Toyota C-HR: A proper premium hybrid crossover that’s a halfway house to electric
New C-HR offers stylish looks but some drivers would be better sticking to diesels
The Toyota C-HR, which starts at €30,620, offers stylish looks and a premium finish
Date Reviewed: February 16, 2020
Have you bought into the idea of “self-charging” cars? It sounds like alchemy, yet the advertising claim made about non-plug-in petrol-electric hybrids technically stands up to scrutiny, if you consider that at its heart the system works largely the same as a bicycle dynamo. The simple truth is that it taps into unused energy from the activities of the car.
What it is not, however, is another term for an electric car. Yet that’s seemingly what a lot of buyers believe, and its this interpretation which has got the goat of many in the motor trade. They are up in arms over the booming sales in hybrids compared to the relatively lacklustre take-up of fully-electric cars.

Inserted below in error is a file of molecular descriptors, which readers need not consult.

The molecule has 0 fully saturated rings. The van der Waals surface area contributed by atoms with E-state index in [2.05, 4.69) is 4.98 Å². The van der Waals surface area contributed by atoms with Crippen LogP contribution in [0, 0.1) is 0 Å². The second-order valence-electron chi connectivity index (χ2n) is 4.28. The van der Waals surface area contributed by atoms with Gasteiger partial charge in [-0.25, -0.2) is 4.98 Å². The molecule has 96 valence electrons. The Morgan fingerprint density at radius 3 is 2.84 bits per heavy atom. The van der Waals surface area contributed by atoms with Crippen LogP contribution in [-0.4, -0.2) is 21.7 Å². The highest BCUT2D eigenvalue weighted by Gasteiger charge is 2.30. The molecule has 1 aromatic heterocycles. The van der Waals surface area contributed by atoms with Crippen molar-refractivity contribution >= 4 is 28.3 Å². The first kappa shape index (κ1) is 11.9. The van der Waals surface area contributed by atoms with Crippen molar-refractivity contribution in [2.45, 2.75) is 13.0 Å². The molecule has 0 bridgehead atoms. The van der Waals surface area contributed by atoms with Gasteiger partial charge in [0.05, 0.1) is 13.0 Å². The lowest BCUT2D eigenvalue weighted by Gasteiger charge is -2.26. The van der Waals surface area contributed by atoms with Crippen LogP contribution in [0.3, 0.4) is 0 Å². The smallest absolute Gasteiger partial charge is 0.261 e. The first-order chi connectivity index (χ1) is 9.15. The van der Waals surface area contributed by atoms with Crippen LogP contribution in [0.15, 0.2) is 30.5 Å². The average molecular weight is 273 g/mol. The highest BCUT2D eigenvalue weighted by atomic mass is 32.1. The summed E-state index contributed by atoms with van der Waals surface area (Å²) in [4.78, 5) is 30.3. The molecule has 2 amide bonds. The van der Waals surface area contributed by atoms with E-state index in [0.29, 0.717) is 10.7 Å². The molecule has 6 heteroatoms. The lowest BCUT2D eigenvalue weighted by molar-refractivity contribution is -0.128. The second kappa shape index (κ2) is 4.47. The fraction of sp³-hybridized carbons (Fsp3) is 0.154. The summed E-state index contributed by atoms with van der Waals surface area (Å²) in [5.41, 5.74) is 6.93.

Suffice to say that hybrids have caught the Irish public’s attention. January new car registrations show that while the overall market fell 3.46 per cent to 31,251, new hybrid registrations rose by 92.3 per cent to 4,241. In comparison, the sale of fully electric cars seem quite modest: January registrations of fully-electric new cars were 898, up 12.4 per cent.
It has led to a degree of finger-pointing by advocates for fully electric models, and claims that consumers are over-estimating the role of electric power in hybrid cars. Advocates of hybrids say neither the public – nor the public infrastructure – are ready for a mass move to full electric any time soon.
As with everything in life, reality lies somewhere in the middle. Depending on where you are driving, these cars are as likely to be reliant on the engine as electric power. But there are also large numbers of consumers who would struggle to live with fully electric cars, given the limited reliable charging network at present – not to mention the initial price of those cars. For these buyers, particularly in rural Ireland, full electric is simply not in the frame. The decision is between hybrid or diesel.